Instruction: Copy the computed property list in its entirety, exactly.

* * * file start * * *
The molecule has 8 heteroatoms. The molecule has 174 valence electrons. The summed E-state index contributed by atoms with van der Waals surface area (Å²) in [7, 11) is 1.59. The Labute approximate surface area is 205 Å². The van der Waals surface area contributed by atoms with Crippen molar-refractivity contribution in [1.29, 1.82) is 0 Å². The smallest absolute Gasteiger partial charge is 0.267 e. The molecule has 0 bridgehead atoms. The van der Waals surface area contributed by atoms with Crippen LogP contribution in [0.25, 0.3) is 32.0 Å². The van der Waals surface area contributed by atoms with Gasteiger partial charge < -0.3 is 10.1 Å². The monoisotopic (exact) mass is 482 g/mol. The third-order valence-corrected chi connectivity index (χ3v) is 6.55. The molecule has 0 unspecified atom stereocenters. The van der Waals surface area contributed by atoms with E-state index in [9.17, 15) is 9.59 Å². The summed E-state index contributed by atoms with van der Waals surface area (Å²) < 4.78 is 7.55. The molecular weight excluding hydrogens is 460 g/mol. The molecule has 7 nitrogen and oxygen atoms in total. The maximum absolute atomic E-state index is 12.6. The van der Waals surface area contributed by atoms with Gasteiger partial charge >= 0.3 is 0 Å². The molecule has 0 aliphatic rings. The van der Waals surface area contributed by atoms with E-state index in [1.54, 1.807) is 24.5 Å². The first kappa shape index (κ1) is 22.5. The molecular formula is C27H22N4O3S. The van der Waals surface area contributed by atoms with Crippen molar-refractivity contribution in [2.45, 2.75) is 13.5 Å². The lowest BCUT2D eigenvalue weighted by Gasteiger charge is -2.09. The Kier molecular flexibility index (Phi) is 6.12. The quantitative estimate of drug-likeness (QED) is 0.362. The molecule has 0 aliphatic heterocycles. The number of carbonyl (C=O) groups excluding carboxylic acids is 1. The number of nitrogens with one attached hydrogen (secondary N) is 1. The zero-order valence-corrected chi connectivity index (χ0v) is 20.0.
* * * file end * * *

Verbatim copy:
The molecule has 8 heteroatoms. The molecule has 174 valence electrons. The summed E-state index contributed by atoms with van der Waals surface area (Å²) in [7, 11) is 1.59. The Labute approximate surface area is 205 Å². The van der Waals surface area contributed by atoms with Crippen molar-refractivity contribution in [1.29, 1.82) is 0 Å². The smallest absolute Gasteiger partial charge is 0.267 e. The molecule has 0 bridgehead atoms. The van der Waals surface area contributed by atoms with Crippen LogP contribution in [0.25, 0.3) is 32.0 Å². The van der Waals surface area contributed by atoms with Gasteiger partial charge < -0.3 is 10.1 Å². The monoisotopic (exact) mass is 482 g/mol. The third-order valence-corrected chi connectivity index (χ3v) is 6.55. The molecule has 0 unspecified atom stereocenters. The van der Waals surface area contributed by atoms with E-state index in [9.17, 15) is 9.59 Å². The summed E-state index contributed by atoms with van der Waals surface area (Å²) < 4.78 is 7.55. The molecular weight excluding hydrogens is 460 g/mol. The molecule has 7 nitrogen and oxygen atoms in total. The maximum absolute atomic E-state index is 12.6. The van der Waals surface area contributed by atoms with Gasteiger partial charge >= 0.3 is 0 Å². The molecule has 0 aliphatic rings. The van der Waals surface area contributed by atoms with E-state index in [1.54, 1.807) is 24.5 Å². The first kappa shape index (κ1) is 22.5. The molecular formula is C27H22N4O3S. The van der Waals surface area contributed by atoms with Crippen molar-refractivity contribution in [2.45, 2.75) is 13.5 Å². The lowest BCUT2D eigenvalue weighted by Gasteiger charge is -2.09. The Kier molecular flexibility index (Phi) is 6.12. The quantitative estimate of drug-likeness (QED) is 0.362. The molecule has 0 aliphatic heterocycles. The number of carbonyl (C=O) groups excluding carboxylic acids is 1. The number of nitrogens with one attached hydrogen (secondary N) is 1. The zero-order valence-corrected chi connectivity index (χ0v) is 20.0.